Teachers in Gary, Ind., returned to work Sept. 1, the morning after resolving an 11-day strike.
The teachers’ union and district officials agreed to a 2 percent pay raise for teachers for three consecutive years—beginning with the 2004-05 school year—and will not have to ante up more than they already do for health insurance. They had been asked to pay 10 percent, up from the 7 percent they currently contribute. Teachers’ lunch hours will, however, be reduced from a full hour to 45 minutes, beginning next school year.
Mary Steele, the superintendent of the 16,000-student district, had sent a letter to the 1,000 striking teachers earlier in the walkout that alerted them to the consequences of their actions, including the potential loss of their jobs. (“Labor Unrest Shuts Schools in Midwest,” Sept. 6, 2006.)
Students, who had originally been scheduled to start classes Aug. 23, ended up having their first day of school on Sept. 5 instead.
Sandra Irons, the president of the Gary Teachers Union, an affiliate of the American Federation of Teachers, said that despite the two-week delay, classes were resuming as usual, and teachers were happy to be back in the classroom.
“It seems that everything is going well,” Ms. Irons said last week. “We’re back to normal, almost.”
Catholic Teachers Settle
Elsewhere, the Roman Catholic Archdiocese of Philadelphia and the Association of Catholic Teachers agreed to a two-year secondary school teachers’ contract in the early hours of Sept. 5, in time for the first day of school the next day. The new contract affects 955 high school teachers in 20 schools. More than 21,000 students attend high schools in the five-county area the archdiocese covers.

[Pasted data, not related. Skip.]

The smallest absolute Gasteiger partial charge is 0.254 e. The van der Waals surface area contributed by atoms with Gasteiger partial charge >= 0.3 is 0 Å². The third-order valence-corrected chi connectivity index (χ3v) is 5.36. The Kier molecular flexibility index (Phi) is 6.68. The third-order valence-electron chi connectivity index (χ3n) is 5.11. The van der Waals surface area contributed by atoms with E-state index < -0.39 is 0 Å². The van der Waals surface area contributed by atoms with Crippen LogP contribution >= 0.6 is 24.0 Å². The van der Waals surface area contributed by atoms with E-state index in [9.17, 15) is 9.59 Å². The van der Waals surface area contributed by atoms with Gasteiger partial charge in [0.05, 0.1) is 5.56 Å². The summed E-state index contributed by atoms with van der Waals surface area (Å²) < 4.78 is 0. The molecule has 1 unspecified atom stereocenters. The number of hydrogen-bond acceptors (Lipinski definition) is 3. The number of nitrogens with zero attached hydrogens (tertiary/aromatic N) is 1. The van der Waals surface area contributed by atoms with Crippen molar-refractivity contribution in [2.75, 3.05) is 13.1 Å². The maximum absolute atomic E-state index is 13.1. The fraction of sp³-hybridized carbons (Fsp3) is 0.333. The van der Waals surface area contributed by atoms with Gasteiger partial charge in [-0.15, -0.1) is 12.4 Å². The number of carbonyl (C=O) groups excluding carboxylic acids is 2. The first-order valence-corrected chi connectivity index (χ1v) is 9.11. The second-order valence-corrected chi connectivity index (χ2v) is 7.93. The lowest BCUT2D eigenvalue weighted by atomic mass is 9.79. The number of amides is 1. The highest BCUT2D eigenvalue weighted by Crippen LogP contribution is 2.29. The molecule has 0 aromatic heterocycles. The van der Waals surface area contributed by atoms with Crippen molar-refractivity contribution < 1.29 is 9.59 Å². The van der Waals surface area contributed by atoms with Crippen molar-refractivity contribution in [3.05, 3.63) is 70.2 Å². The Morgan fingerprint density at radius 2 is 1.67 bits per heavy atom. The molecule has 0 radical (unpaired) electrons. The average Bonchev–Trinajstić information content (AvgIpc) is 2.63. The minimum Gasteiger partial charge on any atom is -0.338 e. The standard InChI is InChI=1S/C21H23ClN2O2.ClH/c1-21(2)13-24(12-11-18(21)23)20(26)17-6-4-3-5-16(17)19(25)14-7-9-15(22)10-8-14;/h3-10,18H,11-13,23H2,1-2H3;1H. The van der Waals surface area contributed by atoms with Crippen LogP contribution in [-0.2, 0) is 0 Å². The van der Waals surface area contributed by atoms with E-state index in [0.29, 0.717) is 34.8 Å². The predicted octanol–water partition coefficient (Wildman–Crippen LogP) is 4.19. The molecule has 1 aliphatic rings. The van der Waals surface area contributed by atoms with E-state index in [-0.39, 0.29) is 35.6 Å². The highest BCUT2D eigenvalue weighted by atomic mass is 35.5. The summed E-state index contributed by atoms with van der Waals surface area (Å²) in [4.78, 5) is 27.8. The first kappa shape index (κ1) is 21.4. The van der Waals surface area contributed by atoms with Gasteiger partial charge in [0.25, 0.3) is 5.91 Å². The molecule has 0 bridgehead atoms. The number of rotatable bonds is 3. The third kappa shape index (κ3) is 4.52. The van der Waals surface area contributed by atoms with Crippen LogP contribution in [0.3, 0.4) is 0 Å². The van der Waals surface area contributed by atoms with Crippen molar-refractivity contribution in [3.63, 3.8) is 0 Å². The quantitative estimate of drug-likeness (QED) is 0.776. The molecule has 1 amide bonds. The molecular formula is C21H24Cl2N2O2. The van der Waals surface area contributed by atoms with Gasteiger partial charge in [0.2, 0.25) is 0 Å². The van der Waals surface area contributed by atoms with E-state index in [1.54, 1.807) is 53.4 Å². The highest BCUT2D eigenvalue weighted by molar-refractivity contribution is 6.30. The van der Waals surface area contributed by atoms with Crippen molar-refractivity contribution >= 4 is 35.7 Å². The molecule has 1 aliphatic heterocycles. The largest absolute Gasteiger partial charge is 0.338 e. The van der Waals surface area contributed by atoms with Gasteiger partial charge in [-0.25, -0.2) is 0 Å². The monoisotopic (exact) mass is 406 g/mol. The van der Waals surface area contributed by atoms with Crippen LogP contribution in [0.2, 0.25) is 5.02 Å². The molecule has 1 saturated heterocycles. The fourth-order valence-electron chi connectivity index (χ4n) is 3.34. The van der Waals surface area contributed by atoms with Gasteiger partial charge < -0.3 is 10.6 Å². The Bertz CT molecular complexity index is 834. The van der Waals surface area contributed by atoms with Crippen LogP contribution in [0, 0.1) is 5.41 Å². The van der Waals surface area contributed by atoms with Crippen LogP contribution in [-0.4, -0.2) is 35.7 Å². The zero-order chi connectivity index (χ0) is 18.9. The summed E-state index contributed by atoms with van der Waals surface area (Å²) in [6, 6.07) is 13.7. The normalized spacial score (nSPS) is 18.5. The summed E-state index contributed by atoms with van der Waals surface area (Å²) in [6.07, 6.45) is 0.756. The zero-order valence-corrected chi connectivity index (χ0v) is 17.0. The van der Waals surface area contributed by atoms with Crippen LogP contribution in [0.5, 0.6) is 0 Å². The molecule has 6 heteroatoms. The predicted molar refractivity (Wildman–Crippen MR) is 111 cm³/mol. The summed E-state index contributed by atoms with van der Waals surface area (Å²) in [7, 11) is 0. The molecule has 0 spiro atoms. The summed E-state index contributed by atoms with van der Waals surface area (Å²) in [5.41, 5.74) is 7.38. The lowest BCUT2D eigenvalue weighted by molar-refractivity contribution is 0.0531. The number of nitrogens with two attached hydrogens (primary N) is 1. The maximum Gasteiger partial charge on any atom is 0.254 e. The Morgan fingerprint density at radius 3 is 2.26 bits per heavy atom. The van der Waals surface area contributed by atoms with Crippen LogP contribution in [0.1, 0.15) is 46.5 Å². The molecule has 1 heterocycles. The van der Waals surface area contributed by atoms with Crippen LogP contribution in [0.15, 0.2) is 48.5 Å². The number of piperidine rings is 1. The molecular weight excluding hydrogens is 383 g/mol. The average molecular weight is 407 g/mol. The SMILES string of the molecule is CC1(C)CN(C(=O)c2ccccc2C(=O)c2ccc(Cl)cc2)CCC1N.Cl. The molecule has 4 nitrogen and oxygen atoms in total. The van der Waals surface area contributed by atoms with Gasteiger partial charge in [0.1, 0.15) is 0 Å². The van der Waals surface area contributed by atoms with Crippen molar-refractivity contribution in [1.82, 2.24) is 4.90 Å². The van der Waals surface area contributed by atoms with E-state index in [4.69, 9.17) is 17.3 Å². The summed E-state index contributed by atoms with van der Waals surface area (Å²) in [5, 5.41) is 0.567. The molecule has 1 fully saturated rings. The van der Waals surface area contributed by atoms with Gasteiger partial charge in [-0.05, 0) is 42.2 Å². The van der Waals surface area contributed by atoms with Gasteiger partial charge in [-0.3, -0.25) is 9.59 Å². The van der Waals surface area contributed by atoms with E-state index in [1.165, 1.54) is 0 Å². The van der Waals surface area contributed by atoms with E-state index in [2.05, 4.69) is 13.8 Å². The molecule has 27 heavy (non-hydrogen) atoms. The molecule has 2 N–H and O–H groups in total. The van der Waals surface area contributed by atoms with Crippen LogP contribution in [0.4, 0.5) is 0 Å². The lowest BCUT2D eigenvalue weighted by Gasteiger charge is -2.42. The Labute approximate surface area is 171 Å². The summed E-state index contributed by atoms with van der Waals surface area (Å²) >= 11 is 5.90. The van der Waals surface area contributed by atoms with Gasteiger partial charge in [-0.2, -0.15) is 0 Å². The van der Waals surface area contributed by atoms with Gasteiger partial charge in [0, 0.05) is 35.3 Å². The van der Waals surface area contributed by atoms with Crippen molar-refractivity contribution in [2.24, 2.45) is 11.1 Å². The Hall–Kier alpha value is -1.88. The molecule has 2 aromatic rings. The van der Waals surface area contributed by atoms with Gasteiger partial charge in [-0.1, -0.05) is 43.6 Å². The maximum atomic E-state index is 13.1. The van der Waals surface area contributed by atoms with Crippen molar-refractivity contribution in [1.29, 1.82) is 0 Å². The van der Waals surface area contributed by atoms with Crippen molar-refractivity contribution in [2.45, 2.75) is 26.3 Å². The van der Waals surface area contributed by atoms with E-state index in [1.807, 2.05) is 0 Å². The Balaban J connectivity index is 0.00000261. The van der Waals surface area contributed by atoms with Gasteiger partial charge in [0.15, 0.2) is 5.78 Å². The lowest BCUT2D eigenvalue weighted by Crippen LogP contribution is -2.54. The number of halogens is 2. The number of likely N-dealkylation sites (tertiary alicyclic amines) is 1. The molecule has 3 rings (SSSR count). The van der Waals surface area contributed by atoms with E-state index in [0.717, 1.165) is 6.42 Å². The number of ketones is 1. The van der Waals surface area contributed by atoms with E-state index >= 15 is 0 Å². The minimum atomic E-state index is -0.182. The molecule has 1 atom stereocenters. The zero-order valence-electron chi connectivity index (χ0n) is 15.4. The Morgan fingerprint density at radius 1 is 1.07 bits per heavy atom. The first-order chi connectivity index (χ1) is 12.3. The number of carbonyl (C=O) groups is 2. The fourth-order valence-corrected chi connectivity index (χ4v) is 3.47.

Irene Tori, the executive secretary of the Association of Catholic Teachers Local 1776, said the agreement includes salary increases of about $1,500 for the first year and $1,700 for the second year of the contract. In addition, teachers were able to maintain their current medical plan, although their contributions to their health insurance will be increased from 9.5 percent to 10.5 percent this year, and 11.5 percent next year. In the evening of Sept. 4, the union stopped negotiations and left the building, preparing to go on strike, Ms. Tori said. But two hours later, she said, the archdiocesan office of Catholic education called and pleaded with the union to resume talks. The two sides worked through the night and reached an agreement shortly before 7 a.m. the next day.
“It was a long night,” Ms. Tori said.
Archdiocesan officials did not return phone calls.
In nearby Wayne, Pa., meanwhile, the 3,500-district Radnor Township teachers’ union and school board agreed to a tentative contract agreement, averting a potential strike. The school board was scheduled to vote on the measure late last week.
According to a district spokeswoman, the contract had not been closely examined in about 10 years, so negotiations lasted from this past January all the way until last week.
“There were a lot of language issues, like what the definition of ‘long-term sub’ is,” said Laurie Smith Wood, the spokeswoman. “This was the year, unfortunately, to go word by word, page by page, through the entire contract.”
Teachers in Radnor, whose union is affiliated with the National Education Association, were in the classrooms for the first week of school, which began Sept. 5, but were scheduled to strike this past Friday, Sept. 8, had an agreement not been reached.
Other districts that have reached tentative agreements with teachers, thus averting possible strikes, include Denver and the Community Consolidated School District 15 in Palatine, Ill.
A version of this article appeared in the September 13, 2006 edition of Education Week as Teachers’ Unions Coming to Terms With Their Districts